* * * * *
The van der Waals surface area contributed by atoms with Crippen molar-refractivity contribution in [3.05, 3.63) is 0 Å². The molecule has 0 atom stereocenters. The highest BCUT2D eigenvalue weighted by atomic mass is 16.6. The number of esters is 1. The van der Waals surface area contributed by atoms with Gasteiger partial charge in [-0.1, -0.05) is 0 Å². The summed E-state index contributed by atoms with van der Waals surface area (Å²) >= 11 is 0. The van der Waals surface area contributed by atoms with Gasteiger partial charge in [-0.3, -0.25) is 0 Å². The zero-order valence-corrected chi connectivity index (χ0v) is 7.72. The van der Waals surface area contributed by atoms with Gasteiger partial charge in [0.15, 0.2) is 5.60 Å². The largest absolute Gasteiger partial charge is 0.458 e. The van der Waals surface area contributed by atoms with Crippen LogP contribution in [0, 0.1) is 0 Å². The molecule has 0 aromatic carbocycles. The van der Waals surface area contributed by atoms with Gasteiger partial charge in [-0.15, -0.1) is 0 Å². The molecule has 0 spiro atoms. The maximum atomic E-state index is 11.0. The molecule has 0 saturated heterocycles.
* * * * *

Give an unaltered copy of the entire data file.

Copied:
The van der Waals surface area contributed by atoms with Crippen molar-refractivity contribution in [3.05, 3.63) is 0 Å². The molecule has 0 atom stereocenters. The highest BCUT2D eigenvalue weighted by atomic mass is 16.6. The number of esters is 1. The van der Waals surface area contributed by atoms with Gasteiger partial charge in [-0.1, -0.05) is 0 Å². The summed E-state index contributed by atoms with van der Waals surface area (Å²) >= 11 is 0. The van der Waals surface area contributed by atoms with Gasteiger partial charge in [-0.3, -0.25) is 0 Å². The zero-order valence-corrected chi connectivity index (χ0v) is 7.72. The van der Waals surface area contributed by atoms with Gasteiger partial charge in [0.15, 0.2) is 5.60 Å². The largest absolute Gasteiger partial charge is 0.458 e. The van der Waals surface area contributed by atoms with Crippen LogP contribution in [0, 0.1) is 0 Å². The molecule has 0 aromatic carbocycles. The van der Waals surface area contributed by atoms with Gasteiger partial charge in [-0.15, -0.1) is 0 Å². The molecule has 0 spiro atoms. The maximum atomic E-state index is 11.0. The molecule has 0 saturated heterocycles.